The Speaker of Parliament, Alban Bagbin, has urged Parliaments all over the world to act collectively to ensure that individuals, especially women and girls, are not left behind in any aspect of national life.
“A just and peaceful world will be realised when people enjoy same rights and opportunities in all sectors of society, such as cultural, social, political, economic participation and decision-making,” he noted.
Mr Bagbin indicated that there could be no peace without justice, peace, prosperity and sustainable development would continue to elude the world without gender equality since women constituted majority of the world’s population, their interest must equally find expression in whatever was done.
Speaking at the 145th Inter-Parliamentary Union (IPU) Assembly in Kigali, Rwanda, the Speaker pointed out that there was sine qua non to ensuring more resilient and peaceful world which reverse produced antithesis– polarised, divisive, bitter, poor, unjust, undeveloped and war-prone world.
The event, was held on the theme: ‘Gender equality and gender-sensitive parliaments as drivers of change for a more resilient and peaceful world’ attracted 1,200 delegates, including Speakers and Deputy Speakers of Parliaments, representative of diplomatic corps and international observer bodies.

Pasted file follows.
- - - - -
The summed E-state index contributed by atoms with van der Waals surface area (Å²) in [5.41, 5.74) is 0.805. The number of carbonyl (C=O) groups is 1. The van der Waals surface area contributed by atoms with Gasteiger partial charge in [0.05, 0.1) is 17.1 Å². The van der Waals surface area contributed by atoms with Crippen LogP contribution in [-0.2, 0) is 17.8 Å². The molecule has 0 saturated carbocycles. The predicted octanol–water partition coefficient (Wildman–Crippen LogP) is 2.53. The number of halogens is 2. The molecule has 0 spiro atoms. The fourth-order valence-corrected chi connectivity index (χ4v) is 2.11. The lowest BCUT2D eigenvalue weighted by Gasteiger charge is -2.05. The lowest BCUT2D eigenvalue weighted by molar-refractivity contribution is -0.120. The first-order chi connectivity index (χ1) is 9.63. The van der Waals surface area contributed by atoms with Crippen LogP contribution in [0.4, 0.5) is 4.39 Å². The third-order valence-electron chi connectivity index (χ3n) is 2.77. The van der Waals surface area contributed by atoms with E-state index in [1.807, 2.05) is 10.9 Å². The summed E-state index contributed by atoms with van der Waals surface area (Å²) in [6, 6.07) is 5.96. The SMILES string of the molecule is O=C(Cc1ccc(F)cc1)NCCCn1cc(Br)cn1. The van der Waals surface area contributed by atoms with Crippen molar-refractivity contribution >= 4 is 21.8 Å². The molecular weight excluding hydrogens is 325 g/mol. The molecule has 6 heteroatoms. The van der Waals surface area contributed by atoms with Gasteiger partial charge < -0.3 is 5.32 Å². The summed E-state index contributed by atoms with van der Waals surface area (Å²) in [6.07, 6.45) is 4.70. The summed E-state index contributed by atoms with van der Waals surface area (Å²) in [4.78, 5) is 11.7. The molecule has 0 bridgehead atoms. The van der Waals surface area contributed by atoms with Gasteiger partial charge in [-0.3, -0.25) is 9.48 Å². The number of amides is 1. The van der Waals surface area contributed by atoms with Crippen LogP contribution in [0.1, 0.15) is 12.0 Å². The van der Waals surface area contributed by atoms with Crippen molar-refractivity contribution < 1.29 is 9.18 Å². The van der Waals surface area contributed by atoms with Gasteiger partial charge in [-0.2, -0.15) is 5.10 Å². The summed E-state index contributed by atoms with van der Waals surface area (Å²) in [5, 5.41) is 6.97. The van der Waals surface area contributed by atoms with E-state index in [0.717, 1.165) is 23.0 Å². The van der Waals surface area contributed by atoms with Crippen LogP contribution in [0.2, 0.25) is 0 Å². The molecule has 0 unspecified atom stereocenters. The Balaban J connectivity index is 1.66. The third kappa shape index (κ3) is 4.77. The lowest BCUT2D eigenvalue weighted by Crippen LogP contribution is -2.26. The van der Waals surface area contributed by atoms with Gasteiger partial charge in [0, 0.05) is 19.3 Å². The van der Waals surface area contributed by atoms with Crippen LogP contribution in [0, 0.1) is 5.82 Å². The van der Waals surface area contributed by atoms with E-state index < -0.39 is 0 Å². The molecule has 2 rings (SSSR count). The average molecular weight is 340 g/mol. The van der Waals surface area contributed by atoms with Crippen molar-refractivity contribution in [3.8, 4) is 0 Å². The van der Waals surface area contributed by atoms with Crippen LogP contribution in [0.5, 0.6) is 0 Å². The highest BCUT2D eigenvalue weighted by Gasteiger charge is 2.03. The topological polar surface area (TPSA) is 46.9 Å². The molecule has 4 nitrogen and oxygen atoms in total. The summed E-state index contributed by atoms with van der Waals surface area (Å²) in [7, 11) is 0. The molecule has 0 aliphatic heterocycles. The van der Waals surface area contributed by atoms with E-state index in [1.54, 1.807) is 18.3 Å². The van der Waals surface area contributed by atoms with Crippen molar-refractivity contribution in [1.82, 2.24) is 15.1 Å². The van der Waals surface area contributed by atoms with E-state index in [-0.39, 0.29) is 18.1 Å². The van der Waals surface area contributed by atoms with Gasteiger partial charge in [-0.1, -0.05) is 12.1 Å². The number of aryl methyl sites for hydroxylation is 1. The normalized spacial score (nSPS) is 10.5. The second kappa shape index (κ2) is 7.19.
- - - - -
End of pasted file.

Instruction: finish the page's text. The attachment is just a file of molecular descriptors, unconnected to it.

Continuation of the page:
Mr Bagbin observed that given current demographics of more than 50 per cent of global population being females, their equal participation in whatever society did was imperative to ensure inclusive and responsive governance.
“Gender equality, when promoted through gender-sensitive parliaments, will be most reliable and effective drivers of change for more resilient and peaceful world,
it is against this background goal five of Sustainable Development Goals target seeks to ensure women’s full, effective participation and equal opportunities for leadership at all levels of public life.
“The legislature is the heart, life blood of democracy, good governance, parliament is the House of the people and its composition ought to be a true reflection, a mirror of the people it represented.
“Through legislation, regulation and policy adaptation mechanisms Parliaments can remove barriers to full participation of all sections of society, such as women, youth, physically-challenged and minorities to ascertain whether gender differentiated outcomes put them on equal footing with boys and men,” Mr Bagbin contended.